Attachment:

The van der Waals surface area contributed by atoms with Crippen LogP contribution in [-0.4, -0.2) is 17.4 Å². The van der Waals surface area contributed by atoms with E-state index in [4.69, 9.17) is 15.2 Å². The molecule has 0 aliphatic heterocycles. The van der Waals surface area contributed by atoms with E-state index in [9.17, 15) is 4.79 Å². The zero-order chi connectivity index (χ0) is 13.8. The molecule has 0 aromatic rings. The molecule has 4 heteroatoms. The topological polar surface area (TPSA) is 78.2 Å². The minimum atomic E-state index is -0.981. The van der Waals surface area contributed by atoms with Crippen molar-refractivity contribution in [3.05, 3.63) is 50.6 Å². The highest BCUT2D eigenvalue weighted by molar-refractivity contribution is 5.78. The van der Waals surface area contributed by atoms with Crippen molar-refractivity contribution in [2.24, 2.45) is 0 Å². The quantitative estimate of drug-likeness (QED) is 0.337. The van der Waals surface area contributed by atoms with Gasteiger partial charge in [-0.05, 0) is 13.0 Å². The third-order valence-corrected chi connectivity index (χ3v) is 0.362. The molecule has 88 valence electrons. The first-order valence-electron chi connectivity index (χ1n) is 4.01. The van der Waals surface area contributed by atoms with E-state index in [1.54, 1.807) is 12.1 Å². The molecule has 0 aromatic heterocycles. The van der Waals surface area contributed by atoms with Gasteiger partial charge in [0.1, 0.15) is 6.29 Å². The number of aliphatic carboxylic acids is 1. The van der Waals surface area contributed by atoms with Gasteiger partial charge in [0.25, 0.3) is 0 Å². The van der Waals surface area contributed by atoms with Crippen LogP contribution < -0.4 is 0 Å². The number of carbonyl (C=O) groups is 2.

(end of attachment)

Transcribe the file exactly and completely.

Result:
The van der Waals surface area contributed by atoms with Crippen LogP contribution in [-0.4, -0.2) is 17.4 Å². The van der Waals surface area contributed by atoms with E-state index in [4.69, 9.17) is 15.2 Å². The molecule has 0 aliphatic heterocycles. The van der Waals surface area contributed by atoms with E-state index in [9.17, 15) is 4.79 Å². The zero-order chi connectivity index (χ0) is 13.8. The molecule has 0 aromatic rings. The molecule has 4 heteroatoms. The topological polar surface area (TPSA) is 78.2 Å². The minimum atomic E-state index is -0.981. The van der Waals surface area contributed by atoms with Crippen molar-refractivity contribution in [3.05, 3.63) is 50.6 Å². The highest BCUT2D eigenvalue weighted by molar-refractivity contribution is 5.78. The van der Waals surface area contributed by atoms with Crippen molar-refractivity contribution in [2.24, 2.45) is 0 Å². The quantitative estimate of drug-likeness (QED) is 0.337. The van der Waals surface area contributed by atoms with Gasteiger partial charge in [-0.05, 0) is 13.0 Å². The third-order valence-corrected chi connectivity index (χ3v) is 0.362. The molecule has 88 valence electrons. The first-order valence-electron chi connectivity index (χ1n) is 4.01. The van der Waals surface area contributed by atoms with E-state index in [1.54, 1.807) is 12.1 Å². The molecule has 0 aromatic heterocycles. The van der Waals surface area contributed by atoms with Gasteiger partial charge in [0.1, 0.15) is 6.29 Å². The number of aliphatic carboxylic acids is 1. The van der Waals surface area contributed by atoms with Gasteiger partial charge in [0.25, 0.3) is 0 Å². The van der Waals surface area contributed by atoms with Crippen LogP contribution < -0.4 is 0 Å². The number of carbonyl (C=O) groups is 2.